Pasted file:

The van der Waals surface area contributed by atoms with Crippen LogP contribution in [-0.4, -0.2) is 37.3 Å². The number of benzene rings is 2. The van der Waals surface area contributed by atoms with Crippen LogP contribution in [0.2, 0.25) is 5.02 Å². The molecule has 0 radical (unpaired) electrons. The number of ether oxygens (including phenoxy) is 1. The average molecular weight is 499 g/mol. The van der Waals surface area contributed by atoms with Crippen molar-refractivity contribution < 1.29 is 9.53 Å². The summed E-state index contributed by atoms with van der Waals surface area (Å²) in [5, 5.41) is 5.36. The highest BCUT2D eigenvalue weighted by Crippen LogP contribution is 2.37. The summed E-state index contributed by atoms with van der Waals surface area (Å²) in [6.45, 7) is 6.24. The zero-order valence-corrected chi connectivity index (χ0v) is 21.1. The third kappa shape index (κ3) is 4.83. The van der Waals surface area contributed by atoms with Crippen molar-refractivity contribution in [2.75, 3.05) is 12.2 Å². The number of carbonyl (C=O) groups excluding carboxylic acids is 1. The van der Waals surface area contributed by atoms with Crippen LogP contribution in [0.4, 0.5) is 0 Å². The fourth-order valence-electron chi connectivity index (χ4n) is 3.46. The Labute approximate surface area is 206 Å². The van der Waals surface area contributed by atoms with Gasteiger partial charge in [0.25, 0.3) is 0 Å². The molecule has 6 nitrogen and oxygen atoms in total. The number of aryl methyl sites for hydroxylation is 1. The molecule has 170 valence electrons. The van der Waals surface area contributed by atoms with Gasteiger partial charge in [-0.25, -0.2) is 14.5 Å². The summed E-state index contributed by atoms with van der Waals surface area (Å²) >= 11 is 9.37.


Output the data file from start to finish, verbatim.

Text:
The van der Waals surface area contributed by atoms with Crippen LogP contribution in [-0.4, -0.2) is 37.3 Å². The number of benzene rings is 2. The van der Waals surface area contributed by atoms with Crippen LogP contribution in [0.2, 0.25) is 5.02 Å². The molecule has 0 radical (unpaired) electrons. The number of ether oxygens (including phenoxy) is 1. The average molecular weight is 499 g/mol. The van der Waals surface area contributed by atoms with Crippen molar-refractivity contribution < 1.29 is 9.53 Å². The summed E-state index contributed by atoms with van der Waals surface area (Å²) in [5, 5.41) is 5.36. The highest BCUT2D eigenvalue weighted by Crippen LogP contribution is 2.37. The summed E-state index contributed by atoms with van der Waals surface area (Å²) in [6.45, 7) is 6.24. The zero-order valence-corrected chi connectivity index (χ0v) is 21.1. The third kappa shape index (κ3) is 4.83. The van der Waals surface area contributed by atoms with Crippen molar-refractivity contribution in [2.75, 3.05) is 12.2 Å². The number of carbonyl (C=O) groups excluding carboxylic acids is 1. The van der Waals surface area contributed by atoms with Crippen LogP contribution in [0.4, 0.5) is 0 Å². The fourth-order valence-electron chi connectivity index (χ4n) is 3.46. The Labute approximate surface area is 206 Å². The van der Waals surface area contributed by atoms with Gasteiger partial charge in [0.25, 0.3) is 0 Å². The molecule has 6 nitrogen and oxygen atoms in total. The number of aryl methyl sites for hydroxylation is 1. The molecule has 170 valence electrons. The van der Waals surface area contributed by atoms with Gasteiger partial charge in [-0.25, -0.2) is 14.5 Å². The summed E-state index contributed by atoms with van der Waals surface area (Å²) >= 11 is 9.37.